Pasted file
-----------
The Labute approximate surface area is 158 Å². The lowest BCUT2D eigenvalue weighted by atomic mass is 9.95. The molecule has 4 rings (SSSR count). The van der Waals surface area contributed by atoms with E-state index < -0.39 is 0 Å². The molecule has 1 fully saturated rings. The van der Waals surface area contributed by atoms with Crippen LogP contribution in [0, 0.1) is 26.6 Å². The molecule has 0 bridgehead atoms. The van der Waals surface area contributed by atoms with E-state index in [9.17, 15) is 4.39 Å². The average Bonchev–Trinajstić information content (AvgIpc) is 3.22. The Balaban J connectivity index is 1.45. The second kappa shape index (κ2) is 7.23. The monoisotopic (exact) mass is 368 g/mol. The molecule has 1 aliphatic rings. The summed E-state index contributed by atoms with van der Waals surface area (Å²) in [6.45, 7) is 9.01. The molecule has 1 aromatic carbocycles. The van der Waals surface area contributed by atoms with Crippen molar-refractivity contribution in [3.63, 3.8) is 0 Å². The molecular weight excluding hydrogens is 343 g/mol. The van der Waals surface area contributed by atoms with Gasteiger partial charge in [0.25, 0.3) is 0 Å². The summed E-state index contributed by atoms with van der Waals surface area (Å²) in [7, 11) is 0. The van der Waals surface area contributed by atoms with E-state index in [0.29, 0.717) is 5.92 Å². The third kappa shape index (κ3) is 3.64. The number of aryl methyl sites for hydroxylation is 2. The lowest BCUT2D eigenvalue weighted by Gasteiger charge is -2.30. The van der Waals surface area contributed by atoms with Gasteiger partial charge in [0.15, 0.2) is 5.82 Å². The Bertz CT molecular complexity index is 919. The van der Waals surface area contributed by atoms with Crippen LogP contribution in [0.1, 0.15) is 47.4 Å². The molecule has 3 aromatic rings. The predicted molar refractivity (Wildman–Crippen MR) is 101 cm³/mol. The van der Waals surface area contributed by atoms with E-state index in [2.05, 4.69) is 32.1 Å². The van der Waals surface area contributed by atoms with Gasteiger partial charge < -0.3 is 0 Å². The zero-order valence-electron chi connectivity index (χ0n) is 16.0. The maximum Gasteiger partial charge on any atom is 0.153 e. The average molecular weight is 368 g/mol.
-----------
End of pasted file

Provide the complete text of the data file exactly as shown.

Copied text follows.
The Labute approximate surface area is 158 Å². The lowest BCUT2D eigenvalue weighted by atomic mass is 9.95. The molecule has 4 rings (SSSR count). The van der Waals surface area contributed by atoms with E-state index < -0.39 is 0 Å². The molecule has 1 fully saturated rings. The van der Waals surface area contributed by atoms with Crippen LogP contribution in [0, 0.1) is 26.6 Å². The molecule has 0 bridgehead atoms. The van der Waals surface area contributed by atoms with E-state index in [9.17, 15) is 4.39 Å². The average Bonchev–Trinajstić information content (AvgIpc) is 3.22. The Balaban J connectivity index is 1.45. The second kappa shape index (κ2) is 7.23. The monoisotopic (exact) mass is 368 g/mol. The molecule has 1 aliphatic rings. The summed E-state index contributed by atoms with van der Waals surface area (Å²) in [6.45, 7) is 9.01. The molecule has 1 aromatic carbocycles. The van der Waals surface area contributed by atoms with Crippen molar-refractivity contribution in [3.63, 3.8) is 0 Å². The molecular weight excluding hydrogens is 343 g/mol. The van der Waals surface area contributed by atoms with Gasteiger partial charge in [0.25, 0.3) is 0 Å². The summed E-state index contributed by atoms with van der Waals surface area (Å²) in [7, 11) is 0. The van der Waals surface area contributed by atoms with E-state index in [0.29, 0.717) is 5.92 Å². The third kappa shape index (κ3) is 3.64. The number of aryl methyl sites for hydroxylation is 2. The lowest BCUT2D eigenvalue weighted by Gasteiger charge is -2.30. The van der Waals surface area contributed by atoms with Gasteiger partial charge in [0.15, 0.2) is 5.82 Å². The Bertz CT molecular complexity index is 919. The van der Waals surface area contributed by atoms with Crippen LogP contribution in [0.1, 0.15) is 47.4 Å². The molecule has 3 aromatic rings. The predicted molar refractivity (Wildman–Crippen MR) is 101 cm³/mol. The van der Waals surface area contributed by atoms with E-state index in [2.05, 4.69) is 32.1 Å². The van der Waals surface area contributed by atoms with Gasteiger partial charge < -0.3 is 0 Å². The zero-order valence-electron chi connectivity index (χ0n) is 16.0. The maximum Gasteiger partial charge on any atom is 0.153 e. The average molecular weight is 368 g/mol.